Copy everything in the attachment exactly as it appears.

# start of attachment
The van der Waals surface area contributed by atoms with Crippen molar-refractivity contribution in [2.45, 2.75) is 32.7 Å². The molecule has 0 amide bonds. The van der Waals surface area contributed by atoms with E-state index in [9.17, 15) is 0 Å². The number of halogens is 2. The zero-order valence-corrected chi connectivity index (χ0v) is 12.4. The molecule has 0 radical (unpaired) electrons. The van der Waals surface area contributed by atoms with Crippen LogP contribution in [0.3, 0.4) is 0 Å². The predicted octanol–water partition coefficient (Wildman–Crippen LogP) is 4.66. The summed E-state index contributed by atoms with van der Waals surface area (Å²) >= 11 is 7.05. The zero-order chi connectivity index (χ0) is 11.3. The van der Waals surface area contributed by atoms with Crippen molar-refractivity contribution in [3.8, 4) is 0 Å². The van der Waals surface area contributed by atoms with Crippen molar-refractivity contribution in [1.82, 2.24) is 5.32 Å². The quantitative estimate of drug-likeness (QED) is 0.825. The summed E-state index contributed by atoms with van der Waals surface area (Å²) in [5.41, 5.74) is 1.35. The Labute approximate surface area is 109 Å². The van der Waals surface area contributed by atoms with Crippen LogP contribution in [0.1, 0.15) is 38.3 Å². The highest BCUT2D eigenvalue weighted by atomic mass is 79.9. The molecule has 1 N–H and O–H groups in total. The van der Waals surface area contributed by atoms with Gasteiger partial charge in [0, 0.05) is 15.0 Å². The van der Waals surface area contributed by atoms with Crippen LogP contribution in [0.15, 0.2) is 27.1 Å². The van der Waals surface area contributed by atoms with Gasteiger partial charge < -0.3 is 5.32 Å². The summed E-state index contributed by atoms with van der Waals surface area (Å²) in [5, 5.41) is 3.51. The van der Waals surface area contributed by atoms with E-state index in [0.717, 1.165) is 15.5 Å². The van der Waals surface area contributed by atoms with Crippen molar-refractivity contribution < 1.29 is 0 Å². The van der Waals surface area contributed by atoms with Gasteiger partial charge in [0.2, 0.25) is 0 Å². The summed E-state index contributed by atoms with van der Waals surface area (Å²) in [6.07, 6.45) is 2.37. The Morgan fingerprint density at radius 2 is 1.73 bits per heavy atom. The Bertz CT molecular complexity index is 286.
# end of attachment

The van der Waals surface area contributed by atoms with Crippen molar-refractivity contribution in [2.45, 2.75) is 32.7 Å². The molecule has 0 amide bonds. The van der Waals surface area contributed by atoms with E-state index in [9.17, 15) is 0 Å². The number of halogens is 2. The zero-order valence-corrected chi connectivity index (χ0v) is 12.4. The molecule has 0 radical (unpaired) electrons. The van der Waals surface area contributed by atoms with Crippen LogP contribution in [0.3, 0.4) is 0 Å². The predicted octanol–water partition coefficient (Wildman–Crippen LogP) is 4.66. The summed E-state index contributed by atoms with van der Waals surface area (Å²) >= 11 is 7.05. The zero-order chi connectivity index (χ0) is 11.3. The van der Waals surface area contributed by atoms with Crippen molar-refractivity contribution in [3.8, 4) is 0 Å². The van der Waals surface area contributed by atoms with Crippen molar-refractivity contribution in [1.82, 2.24) is 5.32 Å². The quantitative estimate of drug-likeness (QED) is 0.825. The summed E-state index contributed by atoms with van der Waals surface area (Å²) in [5.41, 5.74) is 1.35. The Labute approximate surface area is 109 Å². The van der Waals surface area contributed by atoms with Crippen LogP contribution in [0.1, 0.15) is 38.3 Å². The highest BCUT2D eigenvalue weighted by atomic mass is 79.9. The molecule has 1 N–H and O–H groups in total. The van der Waals surface area contributed by atoms with Gasteiger partial charge in [0, 0.05) is 15.0 Å². The van der Waals surface area contributed by atoms with Crippen LogP contribution in [0.15, 0.2) is 27.1 Å². The van der Waals surface area contributed by atoms with Gasteiger partial charge < -0.3 is 5.32 Å². The summed E-state index contributed by atoms with van der Waals surface area (Å²) in [5, 5.41) is 3.51. The van der Waals surface area contributed by atoms with E-state index in [0.717, 1.165) is 15.5 Å². The van der Waals surface area contributed by atoms with Crippen molar-refractivity contribution < 1.29 is 0 Å². The van der Waals surface area contributed by atoms with Gasteiger partial charge in [0.2, 0.25) is 0 Å². The summed E-state index contributed by atoms with van der Waals surface area (Å²) in [6.07, 6.45) is 2.37. The Morgan fingerprint density at radius 2 is 1.73 bits per heavy atom. The Bertz CT molecular complexity index is 286.